Detroiters, now erecting a Robocop statue as a half-joking, half-serious morale boost, may want to consider bronzing Mulally next.
Her resentment was only half-serious, but the note was there.
The half-whimsical, half-serious smile returned to his eyes.
"You're not listening, Miss Harkutt," said Rice with half-serious reproach.
Socrates in reply is led into a half-serious, half-comic vein of reflection.
Branwell did not lose his early interest in the 'noble science,' but continued it with a half-serious constancy.
He had a way, half-laughing, half-serious, of calling it his Bible.
Was this playful punning or a half-serious attempt to correct a misstatement?
He was half-serious, and I acknowledged that the affair was rather nerve wearing.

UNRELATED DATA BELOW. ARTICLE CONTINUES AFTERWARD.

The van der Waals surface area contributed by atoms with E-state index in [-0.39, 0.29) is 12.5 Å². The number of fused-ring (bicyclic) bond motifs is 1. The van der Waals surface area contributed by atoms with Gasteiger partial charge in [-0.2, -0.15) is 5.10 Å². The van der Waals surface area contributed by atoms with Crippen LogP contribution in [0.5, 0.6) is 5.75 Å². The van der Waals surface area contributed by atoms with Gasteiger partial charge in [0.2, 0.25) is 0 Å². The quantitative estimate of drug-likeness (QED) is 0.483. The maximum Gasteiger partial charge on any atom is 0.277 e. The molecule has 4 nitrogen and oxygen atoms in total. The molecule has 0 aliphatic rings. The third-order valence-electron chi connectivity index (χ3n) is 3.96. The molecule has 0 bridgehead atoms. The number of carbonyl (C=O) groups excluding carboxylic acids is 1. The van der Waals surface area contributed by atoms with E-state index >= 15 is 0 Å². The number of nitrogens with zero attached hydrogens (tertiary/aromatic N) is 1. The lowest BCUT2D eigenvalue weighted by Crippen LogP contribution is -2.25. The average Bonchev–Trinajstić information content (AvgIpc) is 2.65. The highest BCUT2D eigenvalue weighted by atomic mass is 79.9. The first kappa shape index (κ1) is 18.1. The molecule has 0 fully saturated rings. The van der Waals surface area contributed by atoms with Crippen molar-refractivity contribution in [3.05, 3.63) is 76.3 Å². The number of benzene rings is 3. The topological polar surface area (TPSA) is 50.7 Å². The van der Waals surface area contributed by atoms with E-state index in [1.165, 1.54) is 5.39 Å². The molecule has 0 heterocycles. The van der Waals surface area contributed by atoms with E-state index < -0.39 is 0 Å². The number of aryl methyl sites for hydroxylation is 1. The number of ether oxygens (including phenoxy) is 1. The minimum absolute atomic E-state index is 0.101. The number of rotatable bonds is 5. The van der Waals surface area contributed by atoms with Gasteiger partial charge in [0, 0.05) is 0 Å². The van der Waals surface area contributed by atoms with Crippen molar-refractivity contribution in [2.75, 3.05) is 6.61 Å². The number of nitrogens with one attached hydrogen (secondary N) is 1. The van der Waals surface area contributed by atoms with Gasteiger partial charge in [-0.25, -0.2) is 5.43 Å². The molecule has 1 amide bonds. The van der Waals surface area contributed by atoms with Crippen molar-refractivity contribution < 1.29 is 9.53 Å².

Granny Ann sat on the garden seat, looking gravely down at the half-laughing, half-serious girls huddled at her feet.
mid-15c., "expressing earnest purpose or thought" (of persons), from Middle French sérieux "grave, earnest" (14c.), from Late Latin seriosus, from Latin serius "weighty, important, grave," probably from a PIE root *swer- (4) "heavy" (cf. Lithuanian sveriu "to weigh, lift," svarus "heavy;" Old English swære "heavy," German schwer "heavy," Gothic swers "honored, esteemed," literally "weighty"). As opposite of jesting, from 1712; as opposite of light (of music, theater, etc.), from 1762. Meaning "attended with danger" is from 1800.
serious se·ri·ous (sēr'ē-əs)
Being of such import as to cause anxiety, as of a physical condition.